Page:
Effective ways to Avoid Application Performance Overhead with Log data

Best practices to optimize and enhance log data
Benefits of observability and monitoring

Effective ways to Avoid Application Performance Overhead with Log data

It becomes critical for every forward-thinking organization to adopt effective ways to avoid performance overhead when managing their logs.

Log data remains an untapped or poorly managed resource for many organizations. In fact, logs are enormously valuable as they unlock the potential to understand customers’ behaviors, analyze usage and security data, and solve performance issues. However, these core benefits are defeated if every log must have a known value, and the cost of ingesting, storing, and querying log data can be far more expensive than the value created.

While several log management solutions deliver innovative features like machine learning ML and AIOps for easier monitoring, they miss the pivotal point that all these will increase application performance overhead. Since we agree that not all log information is actionable and that logging everything will increase the total cost of ownership, especially when licensing models are measured in volume. Log management should be visualized as an affordable commodity service that minimizes the cost and complexities of utilizing log data.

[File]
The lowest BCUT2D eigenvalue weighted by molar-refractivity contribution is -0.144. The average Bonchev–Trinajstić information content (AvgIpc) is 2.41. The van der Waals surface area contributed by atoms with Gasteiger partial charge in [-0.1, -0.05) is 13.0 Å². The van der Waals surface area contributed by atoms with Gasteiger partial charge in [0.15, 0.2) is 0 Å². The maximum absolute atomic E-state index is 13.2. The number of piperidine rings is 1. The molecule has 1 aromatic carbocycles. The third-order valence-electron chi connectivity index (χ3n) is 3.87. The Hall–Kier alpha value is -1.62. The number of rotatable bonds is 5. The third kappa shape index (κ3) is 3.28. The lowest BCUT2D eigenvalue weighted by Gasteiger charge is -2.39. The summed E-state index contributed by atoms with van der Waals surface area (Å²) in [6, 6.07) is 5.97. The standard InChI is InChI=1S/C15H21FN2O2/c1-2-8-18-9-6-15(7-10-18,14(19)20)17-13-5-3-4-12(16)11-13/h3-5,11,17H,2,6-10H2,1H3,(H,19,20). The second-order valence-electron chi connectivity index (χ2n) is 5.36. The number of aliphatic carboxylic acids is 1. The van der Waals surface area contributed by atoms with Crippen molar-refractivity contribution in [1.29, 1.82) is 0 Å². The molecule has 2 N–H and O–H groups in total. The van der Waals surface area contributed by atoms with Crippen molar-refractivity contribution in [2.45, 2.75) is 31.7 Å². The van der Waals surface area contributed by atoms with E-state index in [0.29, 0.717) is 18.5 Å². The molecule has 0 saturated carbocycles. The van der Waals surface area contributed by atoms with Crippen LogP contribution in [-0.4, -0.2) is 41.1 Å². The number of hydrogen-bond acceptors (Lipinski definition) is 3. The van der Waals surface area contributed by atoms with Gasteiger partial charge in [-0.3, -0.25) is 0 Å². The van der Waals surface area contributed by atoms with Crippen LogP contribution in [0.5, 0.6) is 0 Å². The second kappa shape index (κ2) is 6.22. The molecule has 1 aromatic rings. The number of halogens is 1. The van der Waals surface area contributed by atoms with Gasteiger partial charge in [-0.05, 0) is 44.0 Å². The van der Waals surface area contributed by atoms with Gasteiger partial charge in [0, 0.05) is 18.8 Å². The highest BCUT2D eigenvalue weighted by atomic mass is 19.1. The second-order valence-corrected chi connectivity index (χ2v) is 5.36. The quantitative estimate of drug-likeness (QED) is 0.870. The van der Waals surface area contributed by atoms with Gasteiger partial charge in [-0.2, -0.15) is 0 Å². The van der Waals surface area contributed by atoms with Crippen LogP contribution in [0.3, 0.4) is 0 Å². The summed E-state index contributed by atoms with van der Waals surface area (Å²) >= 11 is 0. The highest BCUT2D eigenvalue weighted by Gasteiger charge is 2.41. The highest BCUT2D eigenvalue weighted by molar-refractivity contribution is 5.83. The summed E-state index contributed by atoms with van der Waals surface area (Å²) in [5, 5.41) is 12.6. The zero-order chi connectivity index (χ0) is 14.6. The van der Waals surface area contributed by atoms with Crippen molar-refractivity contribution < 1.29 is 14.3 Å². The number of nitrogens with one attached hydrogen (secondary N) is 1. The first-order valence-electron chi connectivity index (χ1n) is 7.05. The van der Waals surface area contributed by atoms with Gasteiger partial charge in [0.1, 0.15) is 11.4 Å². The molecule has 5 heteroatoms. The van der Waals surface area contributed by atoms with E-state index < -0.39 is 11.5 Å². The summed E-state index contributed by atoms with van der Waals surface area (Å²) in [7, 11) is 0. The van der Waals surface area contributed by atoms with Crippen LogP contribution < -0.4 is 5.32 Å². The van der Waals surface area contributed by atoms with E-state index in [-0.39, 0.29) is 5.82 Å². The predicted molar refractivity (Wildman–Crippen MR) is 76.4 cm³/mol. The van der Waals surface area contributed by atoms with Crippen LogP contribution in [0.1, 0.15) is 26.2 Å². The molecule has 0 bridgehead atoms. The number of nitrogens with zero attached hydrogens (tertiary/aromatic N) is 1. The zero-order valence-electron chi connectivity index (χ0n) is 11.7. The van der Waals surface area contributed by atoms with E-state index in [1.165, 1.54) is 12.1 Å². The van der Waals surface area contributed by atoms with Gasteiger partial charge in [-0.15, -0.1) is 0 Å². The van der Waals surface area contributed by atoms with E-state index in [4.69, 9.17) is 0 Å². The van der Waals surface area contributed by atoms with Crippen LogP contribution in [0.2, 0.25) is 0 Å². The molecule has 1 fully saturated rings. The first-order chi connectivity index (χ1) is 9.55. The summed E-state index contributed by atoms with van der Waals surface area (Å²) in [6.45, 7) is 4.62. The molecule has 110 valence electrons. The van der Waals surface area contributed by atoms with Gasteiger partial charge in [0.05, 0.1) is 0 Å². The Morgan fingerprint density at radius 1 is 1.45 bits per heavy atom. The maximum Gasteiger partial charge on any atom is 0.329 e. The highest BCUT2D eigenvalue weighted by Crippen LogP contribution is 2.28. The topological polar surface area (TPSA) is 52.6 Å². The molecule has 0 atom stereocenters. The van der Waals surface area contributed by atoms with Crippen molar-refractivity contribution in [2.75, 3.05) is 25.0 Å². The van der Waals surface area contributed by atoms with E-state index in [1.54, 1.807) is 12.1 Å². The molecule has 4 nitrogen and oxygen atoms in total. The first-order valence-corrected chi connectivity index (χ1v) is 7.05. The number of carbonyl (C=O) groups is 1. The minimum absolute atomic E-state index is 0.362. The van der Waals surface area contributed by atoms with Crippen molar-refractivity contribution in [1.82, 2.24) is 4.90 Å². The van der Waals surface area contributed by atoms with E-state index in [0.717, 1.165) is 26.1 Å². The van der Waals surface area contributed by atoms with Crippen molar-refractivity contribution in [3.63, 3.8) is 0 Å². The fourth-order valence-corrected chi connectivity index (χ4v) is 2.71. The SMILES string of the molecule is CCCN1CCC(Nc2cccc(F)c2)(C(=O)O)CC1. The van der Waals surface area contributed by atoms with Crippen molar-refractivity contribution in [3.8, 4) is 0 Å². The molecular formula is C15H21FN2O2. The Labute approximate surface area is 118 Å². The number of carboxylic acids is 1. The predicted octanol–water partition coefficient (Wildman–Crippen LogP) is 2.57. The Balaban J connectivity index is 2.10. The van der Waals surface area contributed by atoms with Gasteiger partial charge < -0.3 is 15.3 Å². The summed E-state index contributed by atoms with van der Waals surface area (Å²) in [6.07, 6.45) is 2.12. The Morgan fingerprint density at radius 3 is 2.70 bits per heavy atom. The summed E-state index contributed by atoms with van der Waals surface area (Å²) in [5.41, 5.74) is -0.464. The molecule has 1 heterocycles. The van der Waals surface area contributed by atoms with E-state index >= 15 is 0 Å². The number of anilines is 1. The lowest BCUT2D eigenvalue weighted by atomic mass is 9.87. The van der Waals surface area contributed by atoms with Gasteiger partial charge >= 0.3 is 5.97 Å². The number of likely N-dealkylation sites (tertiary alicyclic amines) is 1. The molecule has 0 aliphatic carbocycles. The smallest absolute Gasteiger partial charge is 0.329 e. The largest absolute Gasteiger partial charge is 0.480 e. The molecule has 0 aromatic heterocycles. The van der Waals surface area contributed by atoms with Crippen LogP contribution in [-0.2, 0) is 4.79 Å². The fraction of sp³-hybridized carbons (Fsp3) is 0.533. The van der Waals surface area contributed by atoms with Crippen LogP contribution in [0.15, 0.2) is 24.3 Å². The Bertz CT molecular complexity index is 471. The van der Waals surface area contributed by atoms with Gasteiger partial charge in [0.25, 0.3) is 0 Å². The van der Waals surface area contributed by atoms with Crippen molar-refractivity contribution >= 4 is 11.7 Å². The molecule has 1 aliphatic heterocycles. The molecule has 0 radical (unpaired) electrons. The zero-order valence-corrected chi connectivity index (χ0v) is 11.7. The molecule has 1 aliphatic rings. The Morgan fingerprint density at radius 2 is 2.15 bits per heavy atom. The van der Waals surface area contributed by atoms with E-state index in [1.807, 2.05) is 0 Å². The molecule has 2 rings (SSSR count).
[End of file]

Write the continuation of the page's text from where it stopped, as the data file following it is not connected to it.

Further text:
It becomes critical for every forward-thinking organization to adopt effective ways to avoid performance overhead when managing their logs.

Here are some strategies organizations can adopt to avoid performance overhead with log data;

  • Sort logs according to source groups
  • Define log severity levels
  • Define log processing pipeline

Sort logs according to source groups

Log data is generated from various sources during events occurring in a device, application, or service installed throughout the network. Depending on the kind of network, services or application managed, some system administrators will find some log data more interesting than others.  

A clearly defined source group will help the system administrator navigate the problem quickly when investigating events. For instance, if there is a security downtime in network infrastructure, the admin can quickly navigate to the security log group to fix the issue with certainty.

Log groups are primarily divided into three as often seen in computer networks;

  • Computer security logs: Contains info about possible attacks, intrusions, viruses, or authentication actions against a device.
  • Application logs: Contains info about operating system-related events.
  • Operating system logs: Contains info about the application, database servers, and infrastructure data.

These log source groups can filter and divide the log data during searches and analysis to remove irrelevant information. This can help network administrators save time since the number of log messages required to be searched and analyzed is decreased.

Define Logging severity levels